A    No sir, I just come out in the yard there.

Q    What yard?

A    Right over here (indicating).

Q    Near the porch?

A    Yes sir, you see this grind stone there (indicating), straight in front of it.

Q    There is the grind stone you say you were just right in front of that going toward the barn?

A    Yes sir.

Q    And your face was in the general direction of Paint Rock?

A    Yes sir.

Q    The train was passing at that time?

A    Yes sir.

Q    About how many minutes had the train been passing while you were in that position?

A    I couldn't hardly tell you how long.

Q    Couple of minutes or so?

A    About a couple.

Q    The fact that a freight train passed, that meant nothing to you, just an ordinary every day occurrence; I mean when you were going toward the barn you were not paying any attention at that time to the train?

A    I always look at them when they pass by if I am standing out there.

Q    You were on your way to the barn?

A    Yes sir.

Q    Your back was toward from where the engine came as it passed you from Stevenson?

A    Yes sir.

Q    And you were in front of that grind stone when the train was passing by, and about two minutes had elapsed from the time the engine passed?

A    Yes sir.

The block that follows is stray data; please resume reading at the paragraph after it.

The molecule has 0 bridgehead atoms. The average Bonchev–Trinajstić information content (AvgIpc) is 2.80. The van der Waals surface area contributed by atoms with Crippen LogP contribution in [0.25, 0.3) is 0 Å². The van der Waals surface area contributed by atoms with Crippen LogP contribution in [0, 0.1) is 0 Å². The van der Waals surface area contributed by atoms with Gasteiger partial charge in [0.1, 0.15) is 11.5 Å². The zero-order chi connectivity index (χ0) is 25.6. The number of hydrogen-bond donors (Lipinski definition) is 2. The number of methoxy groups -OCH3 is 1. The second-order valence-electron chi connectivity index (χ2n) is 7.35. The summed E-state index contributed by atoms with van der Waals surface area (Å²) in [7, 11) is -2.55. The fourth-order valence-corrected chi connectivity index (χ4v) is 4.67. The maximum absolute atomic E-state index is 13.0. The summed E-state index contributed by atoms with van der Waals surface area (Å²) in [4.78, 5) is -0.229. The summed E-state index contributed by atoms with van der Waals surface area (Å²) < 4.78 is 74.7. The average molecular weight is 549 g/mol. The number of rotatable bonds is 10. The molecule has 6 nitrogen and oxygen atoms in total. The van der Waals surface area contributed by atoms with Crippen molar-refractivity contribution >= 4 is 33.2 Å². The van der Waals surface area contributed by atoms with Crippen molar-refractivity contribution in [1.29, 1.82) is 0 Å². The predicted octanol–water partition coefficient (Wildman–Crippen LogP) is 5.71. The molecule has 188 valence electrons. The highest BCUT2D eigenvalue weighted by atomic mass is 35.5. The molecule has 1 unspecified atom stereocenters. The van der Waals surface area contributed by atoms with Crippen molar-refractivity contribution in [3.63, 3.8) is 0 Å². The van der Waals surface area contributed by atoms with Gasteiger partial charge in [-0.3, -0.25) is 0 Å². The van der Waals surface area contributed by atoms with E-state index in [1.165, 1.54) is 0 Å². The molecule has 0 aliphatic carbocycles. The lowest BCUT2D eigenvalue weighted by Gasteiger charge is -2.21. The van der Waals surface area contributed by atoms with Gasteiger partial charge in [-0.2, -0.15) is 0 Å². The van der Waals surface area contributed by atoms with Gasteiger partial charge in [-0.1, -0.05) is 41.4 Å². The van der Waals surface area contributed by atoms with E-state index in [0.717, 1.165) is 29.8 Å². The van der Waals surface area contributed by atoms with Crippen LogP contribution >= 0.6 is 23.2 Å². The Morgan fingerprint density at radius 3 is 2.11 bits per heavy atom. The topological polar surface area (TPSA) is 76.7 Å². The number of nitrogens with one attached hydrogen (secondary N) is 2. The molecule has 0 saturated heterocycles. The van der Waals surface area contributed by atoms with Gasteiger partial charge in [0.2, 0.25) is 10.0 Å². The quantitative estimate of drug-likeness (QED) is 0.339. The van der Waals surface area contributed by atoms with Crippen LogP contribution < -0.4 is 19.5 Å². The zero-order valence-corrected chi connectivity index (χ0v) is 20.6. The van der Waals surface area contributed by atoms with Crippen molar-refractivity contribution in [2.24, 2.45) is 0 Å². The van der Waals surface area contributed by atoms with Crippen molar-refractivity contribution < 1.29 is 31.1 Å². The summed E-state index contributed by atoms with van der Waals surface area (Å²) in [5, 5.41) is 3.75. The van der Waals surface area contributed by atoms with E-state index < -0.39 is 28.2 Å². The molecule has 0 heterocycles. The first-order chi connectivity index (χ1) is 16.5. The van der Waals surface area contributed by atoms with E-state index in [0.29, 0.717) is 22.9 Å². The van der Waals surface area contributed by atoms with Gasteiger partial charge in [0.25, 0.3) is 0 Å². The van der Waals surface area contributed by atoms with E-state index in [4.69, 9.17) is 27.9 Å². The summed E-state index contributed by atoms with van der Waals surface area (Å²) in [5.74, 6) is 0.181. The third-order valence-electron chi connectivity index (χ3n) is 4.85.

Q    How many cars would you say had passed you as you stood there in front of the grind stone looking down toward Paint Rock?

A    How many?

Q    About how many cars passed you back of the engine?

A    I couldn't tell you how many.

Q    Fifteen or twenty?

A    I wouldn't say for sure, how many passed by.

Q    You had been standing there two minutes watching them pass by?

A    Yes sir.

Q    You are sure about that?

GENERAL KNIGHT:    He told you he wasn't sure.

Q    I asked you if you are sure about it.

A    (no answer)

Q    The train was going out thirty or thirty five miles an hour, forty, something like that?

A    Going about twenty five miles an hour.

Q    Each of these cars is about forty feet long?

A    Yes sir.

Q    How many feet from the first rail were you standing.

A    Forty yards?

Q    One hundred and twenty feet?

A    Yes sir.

Q    This barn here (indicating) sets on the same line with the little barn, the front of this barn is on the same line with the front of that little barn?

A    Yes sir.

Q    If I understand you correctly, this building on the left, and which looks bigger, the front of that is on the same line with the front of the little one, and you were you say one hundred and twenty feet in from the first rail of that road, that is what you said?